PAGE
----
Picture courtesy of Mr. Dan Polizu-Micsunesti
Nicolae Polizu-Micsunesti is in the right part of the photo. The other
officer is lt. George Polizu-Micsunesti, his brother.
Born: 2 July 1904, Harlau
- 22 June - 16 October 1941: 7th Fighter Group
- March - 5 May 1943: 7th Fighter Group
Combat missions: over 160
Victories: 10 confirmed + 1 probable
- Mihai Viteazul Order 3rd class
- Virtutea Aeronautica Order Knight class
Died: 2 May 1943, KIA
Nicolae Polizu was another one of Romania's "flying aristocracy". He was born at Hârlau on 2 July 1904 in a family related to the Ghica princes. He graduated high school in Bucharest after WWI and then went on to practice boxing, fencing, tennis, ski, rugby and ice hockey.
In the spring of 1939 he approached a new and more fascinating sport: flying. He went first to the "Mircea Cantacuzino" Fligt School and then to the Prahova Air Club at Strejnic and obtained his pilot license on 14 June 1939. He then, as the international situation worsened, went to the Military Flight School at Tecuci, which he finished in 1940 and received the rank of sublocotenent (2nd lt.), but in reserve. He was mobilized and assigned to the 5th Fighter Group (in the 51st Squadron), which had just received He-112Bs.
The 51st Fighter Squadron was transferred on 21 August to an airfield in Transylvania to counter the incursions of Hungarian reconnaissance aircraft over Romanian territory. But due to the poor characteristics of the He-112B, they were not able to. On 27 August, the newly promoted locotenent (1st lt.) Nicolae Polizu apparently intruded into Hungarian airspace and attacked a MKHL Ca-135bis from the Hungarian 3rd Bomber Group and damaged it and wounded a radio operator/gunner. The bomber had to make an emergency landing on the Debrecen airfield. Polizu claimed the victory and it was confirmed.
In February 1941, as more Bf-109Es became available, two new squadrons were formed with some of the most promising pilots ARR had. Polizu was assigned to the 57th Fighter Squadron and began training on the new aircraft with German instructors. These two squadrons (57th and 58th) joined the 56th in the 7th Fighter Group, which would become the elite unit of the Romanian fighter force in 1941-44.
The group began flying war missions from the first hours of Operation Barbarossa. But the first victory for Polizu came three days later, on 25 June. He was part of a patrula (Romanian for Schwarm) under the command of lt. cdor. av. Alexandru "Popicu" Popisteanu (the CO of the 7th Fighter Group), which was escorting several Romanian He-111H3s to bomb the Basarabeasca railway station. After the bombs were dropped, Popisteanu returned to strafe the remains. An I-16 dived after him. Polizu spotted him and alerted the commander. The leader ordered him, calmly, to take care of it and soon the Rata was going down in flames, becoming Polizu's first victory in 1941.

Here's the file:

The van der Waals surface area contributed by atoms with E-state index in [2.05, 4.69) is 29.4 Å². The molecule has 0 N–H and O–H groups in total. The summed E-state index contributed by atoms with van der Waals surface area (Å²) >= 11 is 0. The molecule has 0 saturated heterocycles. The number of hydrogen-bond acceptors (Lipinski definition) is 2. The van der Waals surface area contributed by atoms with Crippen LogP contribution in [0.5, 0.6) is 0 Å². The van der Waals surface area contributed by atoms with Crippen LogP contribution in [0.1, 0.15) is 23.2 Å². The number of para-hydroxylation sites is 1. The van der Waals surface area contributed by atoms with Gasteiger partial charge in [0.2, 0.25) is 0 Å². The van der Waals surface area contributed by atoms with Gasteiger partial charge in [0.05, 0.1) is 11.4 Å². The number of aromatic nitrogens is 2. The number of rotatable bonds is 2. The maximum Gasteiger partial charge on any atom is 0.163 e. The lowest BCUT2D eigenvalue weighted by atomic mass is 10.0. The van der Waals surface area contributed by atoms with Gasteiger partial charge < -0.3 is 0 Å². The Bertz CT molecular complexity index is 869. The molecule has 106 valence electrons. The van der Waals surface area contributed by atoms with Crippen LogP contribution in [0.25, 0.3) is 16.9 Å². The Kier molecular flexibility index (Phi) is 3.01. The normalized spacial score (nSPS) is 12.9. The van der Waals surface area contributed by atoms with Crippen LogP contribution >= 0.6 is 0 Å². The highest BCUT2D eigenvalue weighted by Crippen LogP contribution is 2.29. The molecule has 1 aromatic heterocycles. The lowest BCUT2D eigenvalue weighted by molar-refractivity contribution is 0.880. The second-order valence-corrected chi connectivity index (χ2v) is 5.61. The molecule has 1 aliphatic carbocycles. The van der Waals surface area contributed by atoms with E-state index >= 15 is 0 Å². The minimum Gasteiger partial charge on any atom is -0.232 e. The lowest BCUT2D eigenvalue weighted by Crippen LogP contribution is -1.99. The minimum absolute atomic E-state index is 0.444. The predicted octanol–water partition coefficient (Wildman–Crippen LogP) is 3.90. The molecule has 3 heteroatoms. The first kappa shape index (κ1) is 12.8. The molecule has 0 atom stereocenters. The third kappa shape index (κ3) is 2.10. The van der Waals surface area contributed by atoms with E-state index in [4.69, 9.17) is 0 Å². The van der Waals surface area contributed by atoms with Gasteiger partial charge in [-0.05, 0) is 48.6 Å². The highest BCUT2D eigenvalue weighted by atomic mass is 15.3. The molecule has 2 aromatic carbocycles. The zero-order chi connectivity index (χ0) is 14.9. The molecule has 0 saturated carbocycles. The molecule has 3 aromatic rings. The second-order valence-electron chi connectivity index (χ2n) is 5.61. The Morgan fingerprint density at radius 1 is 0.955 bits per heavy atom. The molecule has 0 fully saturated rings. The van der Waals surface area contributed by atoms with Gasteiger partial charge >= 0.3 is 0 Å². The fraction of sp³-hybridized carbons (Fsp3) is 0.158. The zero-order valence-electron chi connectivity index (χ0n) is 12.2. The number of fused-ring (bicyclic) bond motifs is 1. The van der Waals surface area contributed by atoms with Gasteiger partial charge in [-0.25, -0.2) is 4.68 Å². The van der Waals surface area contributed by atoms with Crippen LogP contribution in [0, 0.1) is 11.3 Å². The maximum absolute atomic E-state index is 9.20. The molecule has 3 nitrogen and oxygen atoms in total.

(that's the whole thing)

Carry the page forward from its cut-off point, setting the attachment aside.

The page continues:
However, he had to wait more than a month for his next victory. On 5 August Polizu encountered a VVS bomber formation escorted by 8 I-16s. He attacked the bombers first, but after after two attacks he hadn't achieved anything. The fighters engaged him, but he managed to shoot one of them down before several German Bf-109s appeared and chased the Ratas away.
Four days later he and adj. av. Iolu claimed one victory each after an engagement with 12 Soviet fighters. His score increased again on 16, the same month, when his patrula shot down three aircraft, as air activity around Odessa intensified. Thus he became an ace with five confirmed kills.
He scored victories both in September and October, thus becoming the top scoring Romanian ace in 1941, with 8 kills. For this he was one of the three Romanian airmen who received the highest Romanian military award: the Mihai Viteazul Order 3rd class. The other two were awarded posthumously.
Apparently, he did not participate in the 1942 campaign. This is easy explainable, through the fact that he was a reserve officer. But he could not stay away from the front, even though it would have been easy for him, given his social position. In March 1943, he was again part of the 7th Fighter Group, which then was assigned to JG 3 Udet, where it was supposed to convert to the more modern Bf-109Gs.
His first kill in 1943, which was also going to be his last, came on 3 April, during a free-hunting mission. He and his wingman, adj. av. Laurentiu Catana, were patrolling in the Izyum sector, when they spotted several unidentified aircraft below them. They dived and saw that they were several Yaks pursuing two German He-111s. They attacked, but did not obtain any results. Polizu then saw that a Yak was closing in on his wingman from behind, so he made a climbing turn, trying to surprise him. The Soviet saw him and tried hide in the clouds. The Romanian ace followed him with full throttle and caught up. After several bursts from his weapons, the horizontal stabilizers and smoke started to come out of the engine. The Yak fell 5 or 6 km from Izyum. Adj. av. Laurentiu Catana also managed to shoot down a Yak in the engagement, his first victory.
One month later, on 2 May, lt. av. Nicolae Polizu's Bf-109G was hit in the engine, as he was taking off to engage VVS aircraft that were attacking the airfield. As He attemped to make a crash landing, but the undercarriage was still out. The airplane touched the ground close to the airfield, capsized, the ammunition exploded and he died in the fire. Thus the 7th Fighter Group lost one of its best pilots. Ironically, his place was taken by cpt. av. Constantin Cantacuzino, who eventually became the Romanian top scoring ace of WWII.
During his career, lt. av. (r) Nicolae Polizu had obtained 10 confirmed victories and one probable one, during over 160 missions and at least 52 dogfights.
Profile courtesy of
This Bf-109E3 was flown by lt. av. (r) Nicolae Polizu-Micsunesti in
the 7th Fighter Group.